It seems there's a plethora of new toys imminent. If you read the countless blogs and sites that predict such things it becomes quickly apparent that both Canon and Nikon are about to announce new gear that is guaranteed to get the pulse of even the least ardent gearheads racing. But should they really get excited? What exactly is the fuss likely to be about? More megapixels? Maybe better low light ability? How about a better build? Or maybe even a faster frame rate? I'll leave video aside for the moment as I'm a stills photographer so haven't dabbled in this esoteric - to me at least - branch of the imaging world).
Hang on a second. Are more megapixels necessary? Currently you can get above 20mp with a number of cameras including the affordable Sony A900 and A850. Then there's the Canon 5Dmk II as well as the more expensive 1Ds mk III and the Nikon D3x. Okay, so maybe you'll cry poverty and say that even Sony's offerings are too expensive. I'd argue that 20+ mp isn't actually necessary in any case. The 12mp D700 performs incredibly well even above A3+ print size (I've had a 5m wide mural printed from a 12mp file and last year shot my biggest assignment was shot on a D700 - the format of the book was A3 landscape and there were a number of full bleed images in it). Suddenly we realise that the current benchmark is around 14-16mp in enthusiast and even entry-level DSLRs. The Nikon D7000 is quite frankly incredible. The Canon 7D is one of the best cameras I've ever held and shot with. Then there is the aging but wonderfully versatile Nikon D300 and the more than serviceable Canon 50D. My favourite of course is Nikon's D700 which also ticks the low-light performance box (I've shot events happily at 3200 ISO and even punched up to 6400 without any serious issues).
Ah, the thorny issue of build quality. Well, we already have it in spades. Nikon's enthusiast range is practically bomb-proof and Canon is no slouch either (although I'd question their entry level build to be honest). Build quality is not going to improve for any of the entry-levels in any case, and is pretty much state of the art in the professional grade cameras already. Similarly frame rate is only really going to affect the pro bodies.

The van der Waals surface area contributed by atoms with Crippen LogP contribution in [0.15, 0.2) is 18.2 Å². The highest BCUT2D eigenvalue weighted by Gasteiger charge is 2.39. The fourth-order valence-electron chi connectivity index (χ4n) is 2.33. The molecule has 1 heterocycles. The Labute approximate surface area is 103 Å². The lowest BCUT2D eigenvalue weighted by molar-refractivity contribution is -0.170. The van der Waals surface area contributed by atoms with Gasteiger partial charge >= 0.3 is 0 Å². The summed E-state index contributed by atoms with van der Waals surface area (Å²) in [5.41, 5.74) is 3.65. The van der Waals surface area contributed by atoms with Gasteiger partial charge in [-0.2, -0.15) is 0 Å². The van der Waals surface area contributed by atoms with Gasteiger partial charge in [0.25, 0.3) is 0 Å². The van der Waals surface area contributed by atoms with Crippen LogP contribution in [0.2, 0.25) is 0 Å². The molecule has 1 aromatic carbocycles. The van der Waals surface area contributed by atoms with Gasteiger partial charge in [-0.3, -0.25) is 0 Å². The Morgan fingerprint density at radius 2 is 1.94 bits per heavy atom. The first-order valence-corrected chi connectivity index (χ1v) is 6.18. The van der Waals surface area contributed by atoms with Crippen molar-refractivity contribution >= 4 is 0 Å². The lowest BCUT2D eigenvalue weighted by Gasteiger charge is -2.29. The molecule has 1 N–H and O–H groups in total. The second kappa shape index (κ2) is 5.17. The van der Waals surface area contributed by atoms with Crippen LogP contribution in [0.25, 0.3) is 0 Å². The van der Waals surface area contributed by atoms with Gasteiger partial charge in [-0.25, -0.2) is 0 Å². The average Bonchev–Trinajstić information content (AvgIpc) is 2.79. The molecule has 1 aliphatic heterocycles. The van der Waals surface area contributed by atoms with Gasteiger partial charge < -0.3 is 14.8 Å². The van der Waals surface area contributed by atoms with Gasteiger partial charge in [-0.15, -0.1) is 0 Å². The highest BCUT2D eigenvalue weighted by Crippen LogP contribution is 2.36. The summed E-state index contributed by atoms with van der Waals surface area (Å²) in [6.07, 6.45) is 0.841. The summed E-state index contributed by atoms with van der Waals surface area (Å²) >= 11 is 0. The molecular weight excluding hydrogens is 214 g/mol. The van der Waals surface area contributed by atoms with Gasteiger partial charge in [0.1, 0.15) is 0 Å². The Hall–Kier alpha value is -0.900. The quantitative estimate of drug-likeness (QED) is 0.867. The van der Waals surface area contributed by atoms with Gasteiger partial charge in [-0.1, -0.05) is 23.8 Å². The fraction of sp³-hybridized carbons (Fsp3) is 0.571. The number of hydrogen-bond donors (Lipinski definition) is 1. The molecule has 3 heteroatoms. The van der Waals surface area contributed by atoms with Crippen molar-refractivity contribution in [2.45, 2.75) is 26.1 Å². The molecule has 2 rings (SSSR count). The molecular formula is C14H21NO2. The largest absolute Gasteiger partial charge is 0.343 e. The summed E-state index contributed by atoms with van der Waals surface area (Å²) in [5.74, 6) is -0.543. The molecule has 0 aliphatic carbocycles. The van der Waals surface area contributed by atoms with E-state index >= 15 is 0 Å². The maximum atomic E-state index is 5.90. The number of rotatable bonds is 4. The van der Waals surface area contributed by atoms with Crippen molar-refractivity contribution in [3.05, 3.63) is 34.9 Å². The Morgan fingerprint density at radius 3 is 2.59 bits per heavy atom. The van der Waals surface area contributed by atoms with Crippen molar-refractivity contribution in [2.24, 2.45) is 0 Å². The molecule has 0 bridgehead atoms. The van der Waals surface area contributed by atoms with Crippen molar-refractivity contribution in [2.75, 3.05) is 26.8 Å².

Now it's practically guaranteed that video performance is going to improve. As I mention above this doesn't affect me. I suspect that it doesn't really affect a great number of photographers out there. For a brief while the DSLR has reigned champion in the shallow depth of field camp for videographers. Now with the introduction of several APS-C format sensor video cameras I suspect that better video performance in a stills camera is going to be less exciting for videographers.
As photographers we have never had it this good. There is really isn't a single digital SLR out there that cannot produce top quality imagery given the ability of the photographer. Quite frankly it isn't the gear that makes great images, it's the photographer. Buying a new camera isn't going to suddenly improve one's abilities. I freely admit that I will be amongst the ranks that have mop up my own drool when the new glut of cameras start being announced in the coming two months. Will I actually go out and buy them? Maybe if my current setup breaks, then yes. I have it good right now. This is just a guess, but I suspect a good one nonetheless. A vast number of buyers who dish out money for the new equipment will already have perfectly good gear on hand right now. what comes in the next short while is not going to revolutionize the average photographer's work (unless of course the manufacturers bring out a paradigm shifter of a camera...which is highly unlikely). So get to love what you have...a smile broadly when you can buy a D3x or 1DsmkIII for peanuts secondhand when some well-monied photog believes that the new whatchamacallit is going to improve their images.